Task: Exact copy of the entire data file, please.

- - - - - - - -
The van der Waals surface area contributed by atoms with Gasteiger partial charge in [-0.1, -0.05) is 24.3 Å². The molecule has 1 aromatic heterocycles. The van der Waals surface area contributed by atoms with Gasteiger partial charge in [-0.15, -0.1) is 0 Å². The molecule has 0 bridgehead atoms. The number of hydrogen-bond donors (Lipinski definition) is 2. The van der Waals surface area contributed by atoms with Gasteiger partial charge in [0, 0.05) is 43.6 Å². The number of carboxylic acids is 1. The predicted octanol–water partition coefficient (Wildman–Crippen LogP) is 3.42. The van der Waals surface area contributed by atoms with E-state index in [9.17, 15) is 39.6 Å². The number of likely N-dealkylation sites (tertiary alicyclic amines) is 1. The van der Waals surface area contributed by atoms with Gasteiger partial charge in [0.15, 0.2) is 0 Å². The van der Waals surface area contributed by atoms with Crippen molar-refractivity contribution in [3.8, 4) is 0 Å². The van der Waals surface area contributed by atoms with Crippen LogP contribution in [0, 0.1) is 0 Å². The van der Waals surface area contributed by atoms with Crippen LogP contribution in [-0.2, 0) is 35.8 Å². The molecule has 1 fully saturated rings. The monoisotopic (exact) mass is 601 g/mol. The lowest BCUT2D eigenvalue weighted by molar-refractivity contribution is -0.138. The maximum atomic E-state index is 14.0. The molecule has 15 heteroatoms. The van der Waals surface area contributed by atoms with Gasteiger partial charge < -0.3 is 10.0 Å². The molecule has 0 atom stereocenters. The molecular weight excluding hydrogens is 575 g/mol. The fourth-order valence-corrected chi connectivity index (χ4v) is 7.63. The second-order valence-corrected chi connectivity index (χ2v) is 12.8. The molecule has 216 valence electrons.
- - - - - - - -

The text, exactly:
The van der Waals surface area contributed by atoms with Gasteiger partial charge in [-0.1, -0.05) is 24.3 Å². The molecule has 1 aromatic heterocycles. The van der Waals surface area contributed by atoms with Gasteiger partial charge in [-0.15, -0.1) is 0 Å². The molecule has 0 bridgehead atoms. The number of hydrogen-bond donors (Lipinski definition) is 2. The van der Waals surface area contributed by atoms with Gasteiger partial charge in [0, 0.05) is 43.6 Å². The number of carboxylic acids is 1. The predicted octanol–water partition coefficient (Wildman–Crippen LogP) is 3.42. The van der Waals surface area contributed by atoms with E-state index in [9.17, 15) is 39.6 Å². The number of likely N-dealkylation sites (tertiary alicyclic amines) is 1. The van der Waals surface area contributed by atoms with Gasteiger partial charge in [0.15, 0.2) is 0 Å². The van der Waals surface area contributed by atoms with Crippen molar-refractivity contribution in [3.8, 4) is 0 Å². The van der Waals surface area contributed by atoms with Crippen LogP contribution in [0, 0.1) is 0 Å². The van der Waals surface area contributed by atoms with Crippen LogP contribution in [-0.2, 0) is 35.8 Å². The molecule has 1 fully saturated rings. The monoisotopic (exact) mass is 601 g/mol. The lowest BCUT2D eigenvalue weighted by molar-refractivity contribution is -0.138. The maximum atomic E-state index is 14.0. The molecule has 15 heteroatoms. The van der Waals surface area contributed by atoms with Gasteiger partial charge < -0.3 is 10.0 Å². The molecule has 0 atom stereocenters. The molecular weight excluding hydrogens is 575 g/mol. The fourth-order valence-corrected chi connectivity index (χ4v) is 7.63. The second-order valence-corrected chi connectivity index (χ2v) is 12.8. The molecule has 216 valence electrons.